Thursday, March 1, 2012

You Can't Compromise With Copyright

Mike Misnick of Techdirt fame recently wrote an article about the impracticability of balancing copyright law. It's something I totally agree with. No matter how you change copyright law (increase/decrease it's duration, increase fair use, etc.) it is not workable on a free and open Internet. This is because at the most fundamental level, the Internet has made the access to information post-scarce. On the other hand, copyright is an attempt to enforce artificial scarcity. Scarcity which looks increasingly artificial as technology makes copying ever more easier. These are fundamentally conflicting things. And because of how easy it is to copy things these days, enforcing copyright only works through widespread monitoring of people's private dealings.

Here is a comment I made on that post:

Technology has created a situation where the the sum of human knowledge and culture can be made available to anyone in the world. It's like giving everyone in the world access to a more than Library of Congress worth of knowledge and culture. You can hold and access huge body of knowledge and culture in using very small devices that you can hold in your pocket.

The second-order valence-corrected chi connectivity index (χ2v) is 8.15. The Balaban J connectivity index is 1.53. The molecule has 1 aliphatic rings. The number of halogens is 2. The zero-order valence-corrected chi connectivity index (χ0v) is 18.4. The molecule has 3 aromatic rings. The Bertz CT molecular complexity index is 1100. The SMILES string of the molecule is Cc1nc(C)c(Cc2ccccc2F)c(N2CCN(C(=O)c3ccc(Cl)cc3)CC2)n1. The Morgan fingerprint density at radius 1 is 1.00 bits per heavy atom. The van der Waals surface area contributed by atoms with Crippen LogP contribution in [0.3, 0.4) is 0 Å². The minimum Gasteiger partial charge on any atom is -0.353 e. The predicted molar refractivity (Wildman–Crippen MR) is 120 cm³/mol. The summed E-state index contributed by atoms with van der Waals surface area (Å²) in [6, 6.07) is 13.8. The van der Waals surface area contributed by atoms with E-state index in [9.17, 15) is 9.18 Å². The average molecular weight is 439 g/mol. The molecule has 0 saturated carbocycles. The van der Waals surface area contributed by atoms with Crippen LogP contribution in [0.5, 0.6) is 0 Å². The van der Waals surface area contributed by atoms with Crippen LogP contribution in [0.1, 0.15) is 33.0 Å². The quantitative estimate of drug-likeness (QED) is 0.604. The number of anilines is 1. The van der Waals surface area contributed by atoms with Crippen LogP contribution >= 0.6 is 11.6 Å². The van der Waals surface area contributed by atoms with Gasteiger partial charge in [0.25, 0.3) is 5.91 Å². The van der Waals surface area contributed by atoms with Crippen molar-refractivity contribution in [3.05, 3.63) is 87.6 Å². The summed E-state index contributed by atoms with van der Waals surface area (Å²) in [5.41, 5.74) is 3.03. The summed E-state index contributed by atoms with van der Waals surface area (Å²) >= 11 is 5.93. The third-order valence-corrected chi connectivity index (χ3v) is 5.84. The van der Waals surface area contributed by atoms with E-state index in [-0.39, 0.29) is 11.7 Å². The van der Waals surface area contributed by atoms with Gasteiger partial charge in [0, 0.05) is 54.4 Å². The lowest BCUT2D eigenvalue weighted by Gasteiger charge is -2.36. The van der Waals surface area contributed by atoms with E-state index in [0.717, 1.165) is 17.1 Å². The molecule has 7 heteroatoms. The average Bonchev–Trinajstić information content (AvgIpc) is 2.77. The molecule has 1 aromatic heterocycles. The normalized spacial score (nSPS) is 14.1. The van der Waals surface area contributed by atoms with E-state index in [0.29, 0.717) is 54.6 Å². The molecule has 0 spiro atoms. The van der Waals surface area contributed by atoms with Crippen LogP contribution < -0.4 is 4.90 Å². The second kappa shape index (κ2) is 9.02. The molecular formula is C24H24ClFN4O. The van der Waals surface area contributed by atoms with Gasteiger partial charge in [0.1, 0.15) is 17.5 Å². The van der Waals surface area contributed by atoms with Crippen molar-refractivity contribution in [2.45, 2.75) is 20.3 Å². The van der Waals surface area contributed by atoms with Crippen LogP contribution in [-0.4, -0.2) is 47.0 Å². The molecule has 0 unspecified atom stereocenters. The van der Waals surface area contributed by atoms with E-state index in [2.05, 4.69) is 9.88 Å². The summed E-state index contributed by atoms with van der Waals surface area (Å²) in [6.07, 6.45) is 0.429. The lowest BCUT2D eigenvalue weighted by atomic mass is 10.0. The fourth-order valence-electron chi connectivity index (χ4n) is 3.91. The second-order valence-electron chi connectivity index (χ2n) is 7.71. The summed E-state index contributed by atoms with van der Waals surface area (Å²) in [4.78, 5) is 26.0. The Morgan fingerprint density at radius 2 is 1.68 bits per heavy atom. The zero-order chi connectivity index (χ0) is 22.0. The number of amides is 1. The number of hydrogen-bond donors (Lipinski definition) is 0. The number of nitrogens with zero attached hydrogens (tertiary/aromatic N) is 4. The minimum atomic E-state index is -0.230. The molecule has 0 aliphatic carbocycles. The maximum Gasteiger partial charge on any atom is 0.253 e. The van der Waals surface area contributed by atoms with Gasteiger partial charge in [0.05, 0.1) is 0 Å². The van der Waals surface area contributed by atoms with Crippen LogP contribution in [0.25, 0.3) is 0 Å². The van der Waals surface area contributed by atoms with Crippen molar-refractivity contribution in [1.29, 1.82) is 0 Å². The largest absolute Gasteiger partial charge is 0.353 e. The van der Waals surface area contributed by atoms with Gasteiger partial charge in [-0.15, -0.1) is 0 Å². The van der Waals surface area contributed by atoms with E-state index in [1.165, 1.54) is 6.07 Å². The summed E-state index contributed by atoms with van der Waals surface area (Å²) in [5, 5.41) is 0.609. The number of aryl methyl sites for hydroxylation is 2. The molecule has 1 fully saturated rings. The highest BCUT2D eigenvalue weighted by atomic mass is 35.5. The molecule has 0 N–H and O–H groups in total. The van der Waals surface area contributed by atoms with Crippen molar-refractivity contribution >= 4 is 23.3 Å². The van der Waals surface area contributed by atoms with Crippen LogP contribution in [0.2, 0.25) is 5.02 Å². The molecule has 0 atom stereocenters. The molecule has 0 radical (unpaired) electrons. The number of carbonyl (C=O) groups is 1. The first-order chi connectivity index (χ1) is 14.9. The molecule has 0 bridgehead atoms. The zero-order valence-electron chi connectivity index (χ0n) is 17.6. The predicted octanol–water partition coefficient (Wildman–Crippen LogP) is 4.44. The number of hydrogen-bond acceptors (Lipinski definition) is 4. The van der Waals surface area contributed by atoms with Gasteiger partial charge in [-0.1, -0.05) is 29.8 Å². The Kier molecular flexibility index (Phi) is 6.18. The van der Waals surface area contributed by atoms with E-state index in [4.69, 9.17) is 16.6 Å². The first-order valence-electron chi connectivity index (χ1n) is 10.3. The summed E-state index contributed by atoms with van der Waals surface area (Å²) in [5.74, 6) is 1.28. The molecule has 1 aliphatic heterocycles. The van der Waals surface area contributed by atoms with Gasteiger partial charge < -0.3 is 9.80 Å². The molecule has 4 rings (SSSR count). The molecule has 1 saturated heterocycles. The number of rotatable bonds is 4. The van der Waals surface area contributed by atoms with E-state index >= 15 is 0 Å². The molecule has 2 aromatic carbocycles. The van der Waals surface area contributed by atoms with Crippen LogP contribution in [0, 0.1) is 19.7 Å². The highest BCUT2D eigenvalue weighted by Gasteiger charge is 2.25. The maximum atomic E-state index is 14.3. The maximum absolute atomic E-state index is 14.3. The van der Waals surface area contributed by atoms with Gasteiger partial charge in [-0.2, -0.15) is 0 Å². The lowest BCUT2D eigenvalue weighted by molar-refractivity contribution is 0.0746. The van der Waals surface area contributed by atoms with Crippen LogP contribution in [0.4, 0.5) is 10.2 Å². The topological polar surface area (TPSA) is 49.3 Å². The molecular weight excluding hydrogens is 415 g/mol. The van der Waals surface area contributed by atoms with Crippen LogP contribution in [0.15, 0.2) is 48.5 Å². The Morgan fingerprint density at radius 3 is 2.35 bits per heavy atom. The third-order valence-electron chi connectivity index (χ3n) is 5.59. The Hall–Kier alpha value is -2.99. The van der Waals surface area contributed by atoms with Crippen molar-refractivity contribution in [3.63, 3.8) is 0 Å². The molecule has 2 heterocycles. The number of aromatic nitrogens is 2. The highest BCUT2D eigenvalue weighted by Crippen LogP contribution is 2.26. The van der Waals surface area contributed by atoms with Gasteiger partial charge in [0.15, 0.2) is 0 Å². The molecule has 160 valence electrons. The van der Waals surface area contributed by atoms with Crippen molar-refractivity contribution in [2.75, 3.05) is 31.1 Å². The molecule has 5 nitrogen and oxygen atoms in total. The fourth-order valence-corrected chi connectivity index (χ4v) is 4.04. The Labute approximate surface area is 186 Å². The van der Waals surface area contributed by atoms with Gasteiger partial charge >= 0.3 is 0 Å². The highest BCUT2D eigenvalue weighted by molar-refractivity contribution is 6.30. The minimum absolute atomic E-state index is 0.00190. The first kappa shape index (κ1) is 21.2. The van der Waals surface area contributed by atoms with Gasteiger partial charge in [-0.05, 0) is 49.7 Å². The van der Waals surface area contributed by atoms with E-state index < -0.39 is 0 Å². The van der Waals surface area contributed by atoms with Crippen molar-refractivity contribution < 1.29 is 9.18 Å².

This is something that even if you were the richest man in the world 20 years ago, it wasn't possible. But today it is possible even for the poorest people in the world. This information age is a huge step forward for humanity.

We can provide this today. The technology exists. The only thing that stops this from happening is a law that was conceived when the printing press was the most efficient method of copying. This law is copyright law.

There is no comprising with copyright law. It is fundamentally incompatible with this vision.

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